Tuesday, February 16, 2016
Tanzania to curb illegal sale of petrol and tax evasion
The government has ordered owners of all petrol stations across Tanzania to install special devices connected directly to fuel pumps to monitor business transactions as part of a wider crackdown on tax evaders in the country’s $3 billion-a-year oil import industry. The state-run Tanzania Revenue Authority (TRA) said in a public notice yesterday that all petrol stations in Tanzania must have the special electronic fiscal devices (EFDs) installed by March 1 this year. “These special EFDs will be directly connected to (the) fuel pumps,” TRA acting commissioner general Alphayo Kadata said in the statement. He warned that oil marketing companies that fail to heed the directive would face stern penalties, including the shutting down of their petrol stations. The TRA announcement came just days after the government, via Prime Minister Kassim Majaliwa, suspended two senior officials of the state-run Weight and Measures Agency (WMA) after it was revealed that oil flow metres at the Dar es Salaam port had remained unused for the past five years. The metres were supposed to monitor fuel imports into the country for purposes of ensuring proper government revenue collection.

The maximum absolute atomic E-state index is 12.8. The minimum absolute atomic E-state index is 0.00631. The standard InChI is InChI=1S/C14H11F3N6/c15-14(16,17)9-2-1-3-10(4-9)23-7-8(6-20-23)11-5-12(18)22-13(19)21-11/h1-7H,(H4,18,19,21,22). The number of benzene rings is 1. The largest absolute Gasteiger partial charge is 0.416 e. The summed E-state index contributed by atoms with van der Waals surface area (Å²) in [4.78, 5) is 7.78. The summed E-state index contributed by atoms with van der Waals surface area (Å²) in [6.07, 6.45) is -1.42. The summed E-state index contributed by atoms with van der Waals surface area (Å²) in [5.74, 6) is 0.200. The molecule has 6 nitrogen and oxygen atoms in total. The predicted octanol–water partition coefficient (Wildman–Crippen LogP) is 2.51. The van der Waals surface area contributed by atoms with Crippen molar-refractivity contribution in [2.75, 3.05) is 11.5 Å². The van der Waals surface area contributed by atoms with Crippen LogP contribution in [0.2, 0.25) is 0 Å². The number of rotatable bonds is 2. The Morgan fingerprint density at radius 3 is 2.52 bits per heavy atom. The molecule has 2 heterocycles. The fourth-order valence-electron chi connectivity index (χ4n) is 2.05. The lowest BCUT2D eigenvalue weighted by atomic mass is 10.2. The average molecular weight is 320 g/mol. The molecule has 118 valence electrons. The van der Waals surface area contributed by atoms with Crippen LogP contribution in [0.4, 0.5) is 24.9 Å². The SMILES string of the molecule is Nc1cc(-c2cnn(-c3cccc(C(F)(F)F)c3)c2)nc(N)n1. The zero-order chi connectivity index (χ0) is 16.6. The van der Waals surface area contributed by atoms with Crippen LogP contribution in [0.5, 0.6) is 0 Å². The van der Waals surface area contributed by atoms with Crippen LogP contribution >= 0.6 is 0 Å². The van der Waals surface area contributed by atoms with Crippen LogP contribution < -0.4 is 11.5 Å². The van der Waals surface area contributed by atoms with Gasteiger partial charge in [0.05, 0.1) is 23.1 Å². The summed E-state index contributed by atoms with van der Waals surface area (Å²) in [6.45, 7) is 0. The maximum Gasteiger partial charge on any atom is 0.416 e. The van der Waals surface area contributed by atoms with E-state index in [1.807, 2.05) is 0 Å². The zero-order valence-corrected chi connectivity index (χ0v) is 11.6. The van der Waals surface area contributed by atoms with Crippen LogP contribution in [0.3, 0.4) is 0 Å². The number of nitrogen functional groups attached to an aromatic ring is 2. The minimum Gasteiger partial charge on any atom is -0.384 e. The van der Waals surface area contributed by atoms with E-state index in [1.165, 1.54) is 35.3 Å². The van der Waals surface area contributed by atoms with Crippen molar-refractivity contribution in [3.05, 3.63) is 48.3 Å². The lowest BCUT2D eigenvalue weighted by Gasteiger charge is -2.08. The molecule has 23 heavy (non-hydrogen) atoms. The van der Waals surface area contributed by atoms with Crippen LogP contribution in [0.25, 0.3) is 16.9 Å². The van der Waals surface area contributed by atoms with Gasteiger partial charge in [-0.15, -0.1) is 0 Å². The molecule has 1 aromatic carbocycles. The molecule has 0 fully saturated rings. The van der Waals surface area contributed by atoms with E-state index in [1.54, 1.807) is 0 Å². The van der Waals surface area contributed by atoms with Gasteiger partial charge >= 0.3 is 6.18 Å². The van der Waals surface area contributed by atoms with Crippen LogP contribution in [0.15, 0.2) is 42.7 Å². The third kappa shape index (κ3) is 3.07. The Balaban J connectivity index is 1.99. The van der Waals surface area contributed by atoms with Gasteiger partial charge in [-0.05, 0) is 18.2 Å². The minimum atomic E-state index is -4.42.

An official investigation has been launched into allegations that some oil marketing companies might have colluded with unscrupulous public officials to sabotage the oil flow metres and deny the government its rightful revenue. The suspended officials are the WMA chief executive officer (CEO), Magdalena Chuwa, and the agency’s Dar es Salaam port manager, Bernadina Mwijarubi. Oil accounts for the single biggest import in Tanzania, and it has also been proven as a source of massive tax evasion. The Prevention and Combating of Corruption Bureau (PCCB) is investigating one local oil marketing company alleged to have evaded around 8.5 billion/- in taxes by diverting transit fuel into the domestic market. The government hopes that the setting up of fully-functioning oil flow metres at the Dar es Salaam port and EFDs at petrol stations to monitor oil imports and actual fuel sales at the pumps will help to control the sector better. According to the latest Bank of Tanzania (BoT) monthly economic review, the cost of oil imports in the year ending November 2015 fell by 22 percent to $2.86 billion, largely as a result of plunging global crude oil prices. The ongoing crackdown on oil tax dodgers who were virtually untouchable during the eras of previous governments has been one of the cornerstones of current president John Magufuli’s crusade to boost government revenue collection all-round since he took office in early November last year. Among tough measures he has already implemented towards this goal was to sack or suspend several senior public officials, including the bosses of both the TRA and the Tanzania Ports Authority, pending investigations into claims of corruption related to the collection of government tax.